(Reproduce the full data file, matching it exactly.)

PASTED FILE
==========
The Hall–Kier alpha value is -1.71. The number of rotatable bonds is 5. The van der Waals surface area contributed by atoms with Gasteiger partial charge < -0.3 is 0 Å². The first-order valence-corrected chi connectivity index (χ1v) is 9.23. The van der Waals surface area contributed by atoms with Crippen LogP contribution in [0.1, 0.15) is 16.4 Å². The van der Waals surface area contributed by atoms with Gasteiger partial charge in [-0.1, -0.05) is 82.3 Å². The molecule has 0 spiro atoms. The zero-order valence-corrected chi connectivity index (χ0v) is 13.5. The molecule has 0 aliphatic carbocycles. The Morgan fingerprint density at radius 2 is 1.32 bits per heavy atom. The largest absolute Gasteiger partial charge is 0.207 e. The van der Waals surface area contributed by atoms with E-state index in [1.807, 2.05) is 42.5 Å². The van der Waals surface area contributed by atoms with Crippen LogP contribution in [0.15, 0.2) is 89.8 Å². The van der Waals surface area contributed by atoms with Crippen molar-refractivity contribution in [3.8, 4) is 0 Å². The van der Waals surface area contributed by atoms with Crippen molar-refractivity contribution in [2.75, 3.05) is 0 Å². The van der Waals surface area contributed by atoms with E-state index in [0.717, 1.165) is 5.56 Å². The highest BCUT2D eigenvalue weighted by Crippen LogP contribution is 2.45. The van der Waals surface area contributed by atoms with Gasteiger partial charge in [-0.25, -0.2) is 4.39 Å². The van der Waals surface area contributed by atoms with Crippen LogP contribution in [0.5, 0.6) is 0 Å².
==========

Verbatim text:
The Hall–Kier alpha value is -1.71. The number of rotatable bonds is 5. The van der Waals surface area contributed by atoms with Gasteiger partial charge < -0.3 is 0 Å². The first-order valence-corrected chi connectivity index (χ1v) is 9.23. The van der Waals surface area contributed by atoms with Crippen LogP contribution in [0.1, 0.15) is 16.4 Å². The van der Waals surface area contributed by atoms with Gasteiger partial charge in [-0.1, -0.05) is 82.3 Å². The molecule has 0 spiro atoms. The zero-order valence-corrected chi connectivity index (χ0v) is 13.5. The molecule has 0 aliphatic carbocycles. The Morgan fingerprint density at radius 2 is 1.32 bits per heavy atom. The largest absolute Gasteiger partial charge is 0.207 e. The van der Waals surface area contributed by atoms with E-state index in [1.807, 2.05) is 42.5 Å². The van der Waals surface area contributed by atoms with Crippen LogP contribution in [0.15, 0.2) is 89.8 Å². The van der Waals surface area contributed by atoms with Crippen molar-refractivity contribution in [3.8, 4) is 0 Å². The van der Waals surface area contributed by atoms with Crippen molar-refractivity contribution in [2.75, 3.05) is 0 Å². The van der Waals surface area contributed by atoms with E-state index in [0.717, 1.165) is 5.56 Å². The highest BCUT2D eigenvalue weighted by Crippen LogP contribution is 2.45. The van der Waals surface area contributed by atoms with Gasteiger partial charge in [-0.25, -0.2) is 4.39 Å². The van der Waals surface area contributed by atoms with Crippen LogP contribution in [0.5, 0.6) is 0 Å².